Literary Lorenzo Snow #19: To Elder L. Snow

September 29, 2013 | no comments
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Eliza R. SnowLorenzo Snow lesson 19 highlights several purposes for missionary work in its collected statements from Snow’s discourses. Clearly bringing the gospel to others is the chief purpose of this effort. Snow also suggests in these statements that missionary work is a sacrifice that missionaries make when they are sent out into the world. Perhaps the sacrifices that Snow himself made taught him the value of missionary work and the sacrifices made.

Snow’s sister evidently thought these sacrifices were important, since she made them the subject of the following poem.

This is one of the large corpus of poems by Mormonism’s best known poet, Eliza R. Snow, who was a plural wife to Joseph Smith and was therefore his widow. She was also married to Brigham Young and was the second General President of the Relief Society. Selections of her poetry are found in a two-volume work she compiled, Poems, Religious, Historical, and Political, which was published in 1856 and 1877. Ten of her poems are currently in the LDS hymnal, and several others once were in editions of the LDS hymnal, but have since been dropped. She is the first LDS poet to have her complete work collected (Eliza R Snow: The Complete Poetry).

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To Elder L. Snow, London, Eng.

By Eliza R. Snow

Dearest Brother, wherefore leave us?
Why forsake thy friends and home?
Of thy presence, why bereave us,
And in foreign countries roam?

 

Must the dearest ties be broken?
Must affection’s beauties fade?
No: O no, but God has spoken
And his voice must be obey’d.

 

Thou art call’d to bear Salvation’s
Joyful tidings far abroad—
Thou hast gone to warn the nations,
In the name of Israel’s God.

 

For the spirit of Devotion
To Messiah’ glorious cause;
Thou has cross’d the pathless ocean,
To proclaim redemption’s laws.

 

For the gospel proclamation
Must be sounded far and near;
That the best of every nation,
May in Zion’s courts appear.

 

Thou art now a standard bearer
On a distant mountain top;
And perchance, art made a sharer
In privation’s bitter cup

 

For the Lord designs to prove thee
If his voice thou wilt obey;
Therefore from the friends that love thee,
Thou art parted far away!

 

Thou art call’d thyself to sever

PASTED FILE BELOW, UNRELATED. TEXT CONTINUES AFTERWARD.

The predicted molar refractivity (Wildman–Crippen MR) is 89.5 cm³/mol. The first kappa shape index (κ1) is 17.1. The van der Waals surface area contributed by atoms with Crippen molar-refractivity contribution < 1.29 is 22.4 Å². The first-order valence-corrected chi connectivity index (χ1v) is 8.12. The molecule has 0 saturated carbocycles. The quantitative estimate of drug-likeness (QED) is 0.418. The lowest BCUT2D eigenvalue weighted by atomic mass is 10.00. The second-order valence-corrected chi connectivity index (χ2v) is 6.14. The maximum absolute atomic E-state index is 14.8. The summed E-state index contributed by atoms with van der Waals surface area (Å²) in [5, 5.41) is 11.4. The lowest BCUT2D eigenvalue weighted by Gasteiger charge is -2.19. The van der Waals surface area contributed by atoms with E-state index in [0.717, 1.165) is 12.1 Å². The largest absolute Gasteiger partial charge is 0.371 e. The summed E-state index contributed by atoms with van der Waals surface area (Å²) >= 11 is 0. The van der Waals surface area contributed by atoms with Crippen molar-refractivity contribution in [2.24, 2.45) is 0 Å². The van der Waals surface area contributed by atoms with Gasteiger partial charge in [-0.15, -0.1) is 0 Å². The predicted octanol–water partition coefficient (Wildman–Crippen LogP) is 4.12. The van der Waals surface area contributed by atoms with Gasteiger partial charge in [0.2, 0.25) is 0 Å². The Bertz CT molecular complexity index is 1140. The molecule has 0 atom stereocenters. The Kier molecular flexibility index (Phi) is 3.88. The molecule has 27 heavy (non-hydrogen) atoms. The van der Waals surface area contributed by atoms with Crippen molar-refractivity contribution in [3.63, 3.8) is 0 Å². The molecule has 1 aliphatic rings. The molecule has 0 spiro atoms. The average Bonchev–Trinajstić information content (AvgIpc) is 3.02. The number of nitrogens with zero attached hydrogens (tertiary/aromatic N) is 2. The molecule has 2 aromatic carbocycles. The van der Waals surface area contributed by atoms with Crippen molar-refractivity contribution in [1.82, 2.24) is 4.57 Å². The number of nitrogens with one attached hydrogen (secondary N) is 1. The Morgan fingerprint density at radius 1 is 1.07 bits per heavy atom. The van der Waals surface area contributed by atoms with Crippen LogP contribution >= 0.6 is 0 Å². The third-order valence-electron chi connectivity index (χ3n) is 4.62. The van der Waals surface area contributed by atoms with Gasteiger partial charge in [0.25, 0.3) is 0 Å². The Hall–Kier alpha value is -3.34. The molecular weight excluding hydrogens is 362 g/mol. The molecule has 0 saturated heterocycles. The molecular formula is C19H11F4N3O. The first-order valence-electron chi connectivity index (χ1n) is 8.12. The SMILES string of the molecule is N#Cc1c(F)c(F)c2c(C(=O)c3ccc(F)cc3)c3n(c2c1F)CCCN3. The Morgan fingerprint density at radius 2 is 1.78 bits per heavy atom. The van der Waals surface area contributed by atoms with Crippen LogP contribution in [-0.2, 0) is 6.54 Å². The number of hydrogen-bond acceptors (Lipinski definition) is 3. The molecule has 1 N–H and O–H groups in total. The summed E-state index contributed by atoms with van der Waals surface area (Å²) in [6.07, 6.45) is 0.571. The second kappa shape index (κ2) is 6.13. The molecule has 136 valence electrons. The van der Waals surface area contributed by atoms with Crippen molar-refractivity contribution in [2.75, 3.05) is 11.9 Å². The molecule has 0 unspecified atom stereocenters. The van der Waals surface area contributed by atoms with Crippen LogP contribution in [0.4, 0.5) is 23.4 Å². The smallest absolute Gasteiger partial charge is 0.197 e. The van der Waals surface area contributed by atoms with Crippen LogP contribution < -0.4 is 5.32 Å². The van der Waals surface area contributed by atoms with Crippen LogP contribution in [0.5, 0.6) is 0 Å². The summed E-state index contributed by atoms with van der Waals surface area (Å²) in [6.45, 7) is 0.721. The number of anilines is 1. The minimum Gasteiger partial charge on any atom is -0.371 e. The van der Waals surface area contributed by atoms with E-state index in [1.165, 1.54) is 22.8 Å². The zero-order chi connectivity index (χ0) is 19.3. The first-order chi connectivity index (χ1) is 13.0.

From the land where kindred dwell!
But it will not be forever—
Time ere long,will break the spell.

 

Here warm friends await thy greeting—
Noble friends, of Abram’s line—
Here’s are gentle pulses beating
In soft unison with thine.

 

Here are daily pray’rs ascending
That th’appointed time may come,
When thy foreign mission ending,
We shall bid thee “welcome home.”

City of Nauvoo, April, 21st, 1842.

Times and Seasons, 2 May 1842.

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I must admit some embarrassment at emphasizing the sacrifice of serving a mission–I think we should find value in the sacrifice itself instead of any recognition of that sacrifice. On the other hand, there is little doubt that many missionaries, like Snow, have sacrificed substantially to bring the gospel to those who don’t have it. And those sacrifices are discussed frequently in the literature that the Church provides.

But most of all, we must admit that such sacrifice is often necessary, both for the edification of the missionary and in order to take the gospel to all the world. There is simply no other way to effectively take the gospel to remote areas of the world other than traveling there, living with the natives, and presenting the gospel to them in their own tongue and with at least some knowledge of their culture.

And even if I’m uncomfortable with being recognized for what I’ve done (not that it has been any great sacrifice), I do think that we should understand that sacrifice is often required and be ready to perform those sacrifices for others–even those we don’t know.

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